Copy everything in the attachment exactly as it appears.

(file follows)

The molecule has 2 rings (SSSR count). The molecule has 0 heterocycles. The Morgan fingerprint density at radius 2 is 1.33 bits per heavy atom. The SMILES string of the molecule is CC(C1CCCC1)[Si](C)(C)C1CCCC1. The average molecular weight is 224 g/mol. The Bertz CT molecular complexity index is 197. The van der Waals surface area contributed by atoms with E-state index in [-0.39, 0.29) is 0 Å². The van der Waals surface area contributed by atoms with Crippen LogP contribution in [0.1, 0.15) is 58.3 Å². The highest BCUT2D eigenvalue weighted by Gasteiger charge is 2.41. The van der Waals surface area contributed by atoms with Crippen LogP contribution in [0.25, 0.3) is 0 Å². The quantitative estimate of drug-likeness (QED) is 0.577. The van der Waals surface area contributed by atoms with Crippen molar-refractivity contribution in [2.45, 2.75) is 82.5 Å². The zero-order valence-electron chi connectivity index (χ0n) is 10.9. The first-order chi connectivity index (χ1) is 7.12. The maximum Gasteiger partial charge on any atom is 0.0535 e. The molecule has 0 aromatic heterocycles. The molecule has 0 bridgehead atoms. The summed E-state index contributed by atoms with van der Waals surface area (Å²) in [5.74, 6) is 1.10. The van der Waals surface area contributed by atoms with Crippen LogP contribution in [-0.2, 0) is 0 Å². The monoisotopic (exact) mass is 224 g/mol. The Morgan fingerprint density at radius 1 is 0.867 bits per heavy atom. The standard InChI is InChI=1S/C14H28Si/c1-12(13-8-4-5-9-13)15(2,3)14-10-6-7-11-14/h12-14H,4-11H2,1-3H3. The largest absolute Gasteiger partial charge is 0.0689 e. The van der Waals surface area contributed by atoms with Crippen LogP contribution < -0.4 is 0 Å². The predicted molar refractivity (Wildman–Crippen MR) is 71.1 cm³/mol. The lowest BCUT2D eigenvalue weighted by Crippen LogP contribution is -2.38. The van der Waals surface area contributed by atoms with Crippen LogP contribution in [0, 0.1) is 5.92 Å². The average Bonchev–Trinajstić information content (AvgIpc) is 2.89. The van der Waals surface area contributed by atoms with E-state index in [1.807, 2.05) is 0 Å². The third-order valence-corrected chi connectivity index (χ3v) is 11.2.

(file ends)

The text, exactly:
The molecule has 2 rings (SSSR count). The molecule has 0 heterocycles. The Morgan fingerprint density at radius 2 is 1.33 bits per heavy atom. The SMILES string of the molecule is CC(C1CCCC1)[Si](C)(C)C1CCCC1. The average molecular weight is 224 g/mol. The Bertz CT molecular complexity index is 197. The van der Waals surface area contributed by atoms with E-state index in [-0.39, 0.29) is 0 Å². The van der Waals surface area contributed by atoms with Crippen LogP contribution in [0.1, 0.15) is 58.3 Å². The highest BCUT2D eigenvalue weighted by Gasteiger charge is 2.41. The van der Waals surface area contributed by atoms with Crippen LogP contribution in [0.25, 0.3) is 0 Å². The quantitative estimate of drug-likeness (QED) is 0.577. The van der Waals surface area contributed by atoms with Crippen molar-refractivity contribution in [2.45, 2.75) is 82.5 Å². The zero-order valence-electron chi connectivity index (χ0n) is 10.9. The first-order chi connectivity index (χ1) is 7.12. The maximum Gasteiger partial charge on any atom is 0.0535 e. The molecule has 0 aromatic heterocycles. The molecule has 0 bridgehead atoms. The summed E-state index contributed by atoms with van der Waals surface area (Å²) in [5.74, 6) is 1.10. The van der Waals surface area contributed by atoms with Crippen LogP contribution in [-0.2, 0) is 0 Å². The monoisotopic (exact) mass is 224 g/mol. The Morgan fingerprint density at radius 1 is 0.867 bits per heavy atom. The standard InChI is InChI=1S/C14H28Si/c1-12(13-8-4-5-9-13)15(2,3)14-10-6-7-11-14/h12-14H,4-11H2,1-3H3. The largest absolute Gasteiger partial charge is 0.0689 e. The van der Waals surface area contributed by atoms with Crippen LogP contribution < -0.4 is 0 Å². The predicted molar refractivity (Wildman–Crippen MR) is 71.1 cm³/mol. The lowest BCUT2D eigenvalue weighted by Crippen LogP contribution is -2.38. The van der Waals surface area contributed by atoms with Crippen LogP contribution in [0, 0.1) is 5.92 Å². The average Bonchev–Trinajstić information content (AvgIpc) is 2.89. The van der Waals surface area contributed by atoms with E-state index in [1.807, 2.05) is 0 Å². The third-order valence-corrected chi connectivity index (χ3v) is 11.2.